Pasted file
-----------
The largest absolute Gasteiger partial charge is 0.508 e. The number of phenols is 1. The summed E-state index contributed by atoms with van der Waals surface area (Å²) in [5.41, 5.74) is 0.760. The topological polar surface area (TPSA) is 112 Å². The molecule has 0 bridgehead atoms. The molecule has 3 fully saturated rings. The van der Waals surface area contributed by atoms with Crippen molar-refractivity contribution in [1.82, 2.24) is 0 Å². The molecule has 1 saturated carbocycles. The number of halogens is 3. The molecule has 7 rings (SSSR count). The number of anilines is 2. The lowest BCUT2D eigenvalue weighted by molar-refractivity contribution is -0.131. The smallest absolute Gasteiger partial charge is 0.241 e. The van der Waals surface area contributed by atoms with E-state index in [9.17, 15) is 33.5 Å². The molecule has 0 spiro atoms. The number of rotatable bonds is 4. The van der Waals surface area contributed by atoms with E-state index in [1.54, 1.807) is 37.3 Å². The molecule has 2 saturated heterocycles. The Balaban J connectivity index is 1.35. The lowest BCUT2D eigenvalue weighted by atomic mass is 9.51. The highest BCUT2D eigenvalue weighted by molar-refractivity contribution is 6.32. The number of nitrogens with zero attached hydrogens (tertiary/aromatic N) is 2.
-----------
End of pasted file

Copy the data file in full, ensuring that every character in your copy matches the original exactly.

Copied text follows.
The largest absolute Gasteiger partial charge is 0.508 e. The number of phenols is 1. The summed E-state index contributed by atoms with van der Waals surface area (Å²) in [5.41, 5.74) is 0.760. The topological polar surface area (TPSA) is 112 Å². The molecule has 0 bridgehead atoms. The molecule has 3 fully saturated rings. The van der Waals surface area contributed by atoms with Crippen molar-refractivity contribution in [1.82, 2.24) is 0 Å². The molecule has 1 saturated carbocycles. The number of halogens is 3. The molecule has 7 rings (SSSR count). The number of anilines is 2. The lowest BCUT2D eigenvalue weighted by molar-refractivity contribution is -0.131. The smallest absolute Gasteiger partial charge is 0.241 e. The van der Waals surface area contributed by atoms with E-state index in [9.17, 15) is 33.5 Å². The molecule has 0 spiro atoms. The number of rotatable bonds is 4. The van der Waals surface area contributed by atoms with E-state index in [1.54, 1.807) is 37.3 Å². The molecule has 2 saturated heterocycles. The Balaban J connectivity index is 1.35. The lowest BCUT2D eigenvalue weighted by atomic mass is 9.51. The highest BCUT2D eigenvalue weighted by molar-refractivity contribution is 6.32. The number of nitrogens with zero attached hydrogens (tertiary/aromatic N) is 2.